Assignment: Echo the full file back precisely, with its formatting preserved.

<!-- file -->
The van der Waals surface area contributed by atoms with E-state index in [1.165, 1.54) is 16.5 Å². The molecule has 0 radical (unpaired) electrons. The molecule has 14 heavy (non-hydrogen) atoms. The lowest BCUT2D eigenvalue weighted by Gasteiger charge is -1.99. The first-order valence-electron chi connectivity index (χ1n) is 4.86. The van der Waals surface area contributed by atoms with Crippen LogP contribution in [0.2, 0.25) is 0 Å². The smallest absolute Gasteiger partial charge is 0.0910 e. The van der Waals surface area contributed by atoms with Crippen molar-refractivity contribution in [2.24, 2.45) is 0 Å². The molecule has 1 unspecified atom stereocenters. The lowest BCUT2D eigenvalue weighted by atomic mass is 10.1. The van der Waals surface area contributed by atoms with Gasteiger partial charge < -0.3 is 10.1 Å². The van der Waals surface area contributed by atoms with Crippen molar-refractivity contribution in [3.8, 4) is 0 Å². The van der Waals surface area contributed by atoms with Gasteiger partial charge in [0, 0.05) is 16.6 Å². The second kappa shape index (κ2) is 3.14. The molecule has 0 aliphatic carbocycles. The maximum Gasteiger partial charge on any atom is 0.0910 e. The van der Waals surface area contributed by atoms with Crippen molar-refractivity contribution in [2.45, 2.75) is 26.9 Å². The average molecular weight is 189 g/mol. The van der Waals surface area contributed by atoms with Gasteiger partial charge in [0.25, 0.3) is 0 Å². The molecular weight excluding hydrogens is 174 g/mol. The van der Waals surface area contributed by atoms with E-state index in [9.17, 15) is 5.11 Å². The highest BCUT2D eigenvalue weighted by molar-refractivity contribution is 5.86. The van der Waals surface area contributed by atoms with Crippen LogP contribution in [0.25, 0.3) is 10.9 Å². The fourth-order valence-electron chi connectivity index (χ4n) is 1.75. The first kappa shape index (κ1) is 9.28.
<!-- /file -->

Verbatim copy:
The van der Waals surface area contributed by atoms with E-state index in [1.165, 1.54) is 16.5 Å². The molecule has 0 radical (unpaired) electrons. The molecule has 14 heavy (non-hydrogen) atoms. The lowest BCUT2D eigenvalue weighted by Gasteiger charge is -1.99. The first-order valence-electron chi connectivity index (χ1n) is 4.86. The van der Waals surface area contributed by atoms with Crippen LogP contribution in [0.2, 0.25) is 0 Å². The smallest absolute Gasteiger partial charge is 0.0910 e. The van der Waals surface area contributed by atoms with Crippen molar-refractivity contribution in [2.24, 2.45) is 0 Å². The molecule has 1 unspecified atom stereocenters. The lowest BCUT2D eigenvalue weighted by atomic mass is 10.1. The van der Waals surface area contributed by atoms with Gasteiger partial charge < -0.3 is 10.1 Å². The van der Waals surface area contributed by atoms with Crippen molar-refractivity contribution in [3.8, 4) is 0 Å². The van der Waals surface area contributed by atoms with Gasteiger partial charge in [0, 0.05) is 16.6 Å². The second kappa shape index (κ2) is 3.14. The molecule has 0 aliphatic carbocycles. The maximum Gasteiger partial charge on any atom is 0.0910 e. The van der Waals surface area contributed by atoms with Crippen molar-refractivity contribution in [2.45, 2.75) is 26.9 Å². The average molecular weight is 189 g/mol. The van der Waals surface area contributed by atoms with Gasteiger partial charge in [0.25, 0.3) is 0 Å². The molecular weight excluding hydrogens is 174 g/mol. The van der Waals surface area contributed by atoms with E-state index in [9.17, 15) is 5.11 Å². The highest BCUT2D eigenvalue weighted by molar-refractivity contribution is 5.86. The van der Waals surface area contributed by atoms with Crippen LogP contribution in [0.25, 0.3) is 10.9 Å². The fourth-order valence-electron chi connectivity index (χ4n) is 1.75. The first kappa shape index (κ1) is 9.28.